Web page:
However, careful analysis of the facts reveals that whilst education (or the lack of it) correlates strongly with growing income inequality, it is not true to say that education is the principal cause of that inequality. Jared and Mishel ‘s work (2007) painstakingly reveals that in the US education has been a tool for structuring income inequality rather than redistributing wealth and opportunity:

In other words, wage inequality is driven by a slew of factors, of which differences in education is but one. More recently, in the 2000s, the evidence shows no evidence of increasing skill demands, or at least no evidence that these demands are not being met by enough skilled workers. Instead, in recent years, it appears the inequality has largely been driven by increased concentration of income and wealth at the very top of the scale. The current inequality is much more than a simple skills story-persons like CEOs and holders of large capital assets hold a privileged position that has enabled them to steer the bulk of growth their way.

Sure, many of these persons have college degrees, but as our and others’ data show, a college degree, even an advanced degree, does not guarantee entry in this rarefied club (see, for example, our analysis  of recent inequality trends). In fact, our own research shows that half of the growth in wage inequality over the 1980s, and most of the growth in the 2000s, occurred within education groups, meaning that inequality’s growth is currently being driven by the gains of some college graduates relative to others with the same education credentials.

The same can be said for second language learning, clearly those not speaking English or another second language might be discriminated against in the job market or Higher Education (we say discriminated against because many positions do not actually require a second language) but this does not explain inequality. (Notably, lack of second language learning as so far caused little problems for either the UK or the US). We can, indeed map income differentials amongst those in, for example, Malaysia who speak English and those who don’t and see great income differences but we cannot explain those differences in terms of language learning. As Charles Jannuzi points out elsewhere,  while post 1945 English has been successfully developed as a lingua franca in the Philippines,  this country has not enjoyed the same economic success as Japan where competence with English is not so great amongst the population. Moreover, China has enjoyed great economic success but that success predates the great expansion of English language learning in the country. No doubt, however, were we to map English language competence amongst the populations within Japan and China we would see great disparities in income (those more competent in English enjoying, on average, considerably larger incomes).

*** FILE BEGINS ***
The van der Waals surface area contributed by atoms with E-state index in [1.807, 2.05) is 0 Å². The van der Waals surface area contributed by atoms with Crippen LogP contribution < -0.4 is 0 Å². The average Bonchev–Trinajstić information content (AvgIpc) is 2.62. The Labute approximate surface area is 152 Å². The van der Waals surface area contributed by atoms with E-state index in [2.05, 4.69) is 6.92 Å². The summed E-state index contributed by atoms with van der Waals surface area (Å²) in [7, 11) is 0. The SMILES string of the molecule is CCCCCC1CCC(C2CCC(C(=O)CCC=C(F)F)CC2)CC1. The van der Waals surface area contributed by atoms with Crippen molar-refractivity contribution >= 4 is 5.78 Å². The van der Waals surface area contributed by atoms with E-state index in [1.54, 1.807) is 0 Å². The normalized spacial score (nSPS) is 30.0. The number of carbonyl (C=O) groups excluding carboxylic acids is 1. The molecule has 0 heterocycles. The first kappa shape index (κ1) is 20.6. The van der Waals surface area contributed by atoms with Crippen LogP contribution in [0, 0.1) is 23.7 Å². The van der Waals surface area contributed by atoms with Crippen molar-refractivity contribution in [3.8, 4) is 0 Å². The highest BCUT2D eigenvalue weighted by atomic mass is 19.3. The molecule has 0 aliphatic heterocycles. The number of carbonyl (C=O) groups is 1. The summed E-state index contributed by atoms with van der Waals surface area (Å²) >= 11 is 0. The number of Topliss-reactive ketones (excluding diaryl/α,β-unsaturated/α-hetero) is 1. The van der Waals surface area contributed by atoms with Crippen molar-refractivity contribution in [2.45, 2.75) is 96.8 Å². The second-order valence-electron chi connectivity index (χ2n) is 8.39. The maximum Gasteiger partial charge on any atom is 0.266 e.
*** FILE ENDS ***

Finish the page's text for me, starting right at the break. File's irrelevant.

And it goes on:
In conclusion, while we cannot deny a link between English language competence worldwide and inequalities of wealth, we would challenge the idea that language is the prime cause of these inequalities or indeed the solution to removing them. The solution to removing these inequalities is not therefore a post colonial method of ELT but the struggles of the international proletariat. ELT or any other form of second language learning can support that struggle but it cannot substitute itself for the self-organisation of the international working class. Native speaking English teachers believing they are fighting inequality by merely teaching English is the height of imperialist-tainted self-delusion.

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60%: The Statistic that Shames IATEFL

IATEFL start their annual trade fair in Harrogate today; with over 300 workshops on teaching issues to give an intellectual gloss to the naked profit-making and personal self-advancement that is really going on.  Of course, many committed practitioners will also attend this conference in a genuine attempt to improve their teaching and connect with other like-minded people. The tragedy is that there are too few other opportunities for such teachers to be able to do so elsewhere. It is little wonder, therefore, that their input can be so easily diverted to disguise the sheer rottenness of IATEFL.

Our contribution to this special week is to ask teachers and students to consider how life would be different if academies, universities and schools within ELT could all claim at least 60% of their actual teaching hours were delivered by experienced and qualified teachers (say teachers with a Diploma in ELT, a PGCE or similar and/or over five years teaching experience). Many institutions can already boast this statistic but, unfortunately, so many out there can’t. Until IATEFL or whatever body address this issue and are capable of raising the threshold beyond a four-week training course, the industry will always be trapped in low pay and low standards.  We are not for one moment suggesting that new teachers not be welcomed or valued in the industry. Rather, we are saying that they should be incorporated and nurtured within a skilled and experienced peer environment.

If International House were serious about standards, it would make this 60% part of its franchise conditions. If English UK were serious about standards, it would make this part of its accreditation criteria. If the British Council were serious about standards it would make this a condition of all its schools around the globe. Unfortunately, none of these institutions, nor for that matter many of the principle speakers at IATEFL, have any real interest in raising standards. IATEFL remains a sugar coated trade fair, unable and unwilling to address the interrelated issues of pay, standards and working conditions.